A Shot In The Dark


(out of 5)

The general audience consensus is that this is the best of all the movies starring Peter Sellers as the bumbling Inspector Closeau. Interestingly enough, it’s the only one in the series that has nothing to do with the Pink Panther. Sellers shows up at a Parisian mansion to investigate a murder that could have been committed by just about anyone in the household. The main suspect, a beautiful maid (Elke Sommer), is the one he is hoping will not be the culprit as he has taken a strong liking to her. Blake Edwards directs at a breakneck pace, creating the rhythm that he would mine so wonderfully in the later Pink Panther movies of the seventies. He also creates the first enmity between Clouseau and his chief of police and worst enemy, Inspector Dreyfus (Herbert Lom). I personally prefer the original Pink Panther to this one for being more stylish, but A Shot In the Dark has a lot more comedy which will appeal to some and make it their preference.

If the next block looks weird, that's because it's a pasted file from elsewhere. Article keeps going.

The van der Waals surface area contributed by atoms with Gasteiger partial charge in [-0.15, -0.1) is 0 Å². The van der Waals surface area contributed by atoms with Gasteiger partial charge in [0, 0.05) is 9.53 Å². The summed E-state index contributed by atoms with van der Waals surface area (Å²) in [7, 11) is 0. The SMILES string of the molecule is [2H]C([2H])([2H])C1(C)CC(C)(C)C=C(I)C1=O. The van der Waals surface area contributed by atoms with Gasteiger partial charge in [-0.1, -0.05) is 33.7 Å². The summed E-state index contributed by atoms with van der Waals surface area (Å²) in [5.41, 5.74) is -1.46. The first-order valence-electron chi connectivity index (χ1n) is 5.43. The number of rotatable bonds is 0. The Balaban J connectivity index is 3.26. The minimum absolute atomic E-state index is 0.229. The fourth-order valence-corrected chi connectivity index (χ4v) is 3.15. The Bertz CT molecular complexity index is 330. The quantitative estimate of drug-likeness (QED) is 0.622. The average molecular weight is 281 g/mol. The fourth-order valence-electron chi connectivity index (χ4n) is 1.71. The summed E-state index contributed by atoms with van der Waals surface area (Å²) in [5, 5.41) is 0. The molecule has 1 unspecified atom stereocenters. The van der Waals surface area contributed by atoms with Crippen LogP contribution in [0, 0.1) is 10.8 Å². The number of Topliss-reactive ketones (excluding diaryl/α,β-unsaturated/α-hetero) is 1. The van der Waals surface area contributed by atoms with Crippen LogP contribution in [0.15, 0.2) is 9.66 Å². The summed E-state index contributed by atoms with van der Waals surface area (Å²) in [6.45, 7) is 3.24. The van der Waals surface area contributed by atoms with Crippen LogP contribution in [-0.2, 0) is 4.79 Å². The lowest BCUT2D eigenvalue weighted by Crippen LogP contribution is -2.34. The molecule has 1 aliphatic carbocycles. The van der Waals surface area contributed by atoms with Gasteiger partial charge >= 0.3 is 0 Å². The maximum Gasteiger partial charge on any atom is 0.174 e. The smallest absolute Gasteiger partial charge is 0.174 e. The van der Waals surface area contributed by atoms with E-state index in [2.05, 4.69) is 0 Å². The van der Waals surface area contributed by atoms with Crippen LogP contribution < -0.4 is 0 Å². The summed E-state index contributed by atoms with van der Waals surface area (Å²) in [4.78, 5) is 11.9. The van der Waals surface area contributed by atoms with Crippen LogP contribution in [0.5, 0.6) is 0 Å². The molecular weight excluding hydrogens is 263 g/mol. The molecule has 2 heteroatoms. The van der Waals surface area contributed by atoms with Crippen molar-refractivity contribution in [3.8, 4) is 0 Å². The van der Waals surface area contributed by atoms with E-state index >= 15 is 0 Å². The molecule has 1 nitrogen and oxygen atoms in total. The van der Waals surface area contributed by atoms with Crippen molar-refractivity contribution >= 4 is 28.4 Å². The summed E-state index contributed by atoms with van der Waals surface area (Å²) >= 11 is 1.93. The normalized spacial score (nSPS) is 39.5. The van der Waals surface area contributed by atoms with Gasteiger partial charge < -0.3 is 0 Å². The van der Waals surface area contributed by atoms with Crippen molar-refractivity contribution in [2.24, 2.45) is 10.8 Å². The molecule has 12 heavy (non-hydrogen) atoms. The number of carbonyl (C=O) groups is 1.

United Kingdom/USA, 1964

Directed by Blake Edwards

Screenplay by Blake Edwards, William Peter Blatty, based on a play by Harry Kurnitz, and characters created by Marcel Achard

Cinematography by Christopher Challis

British Academy Award Nomination
Best British Costume Design (Colour)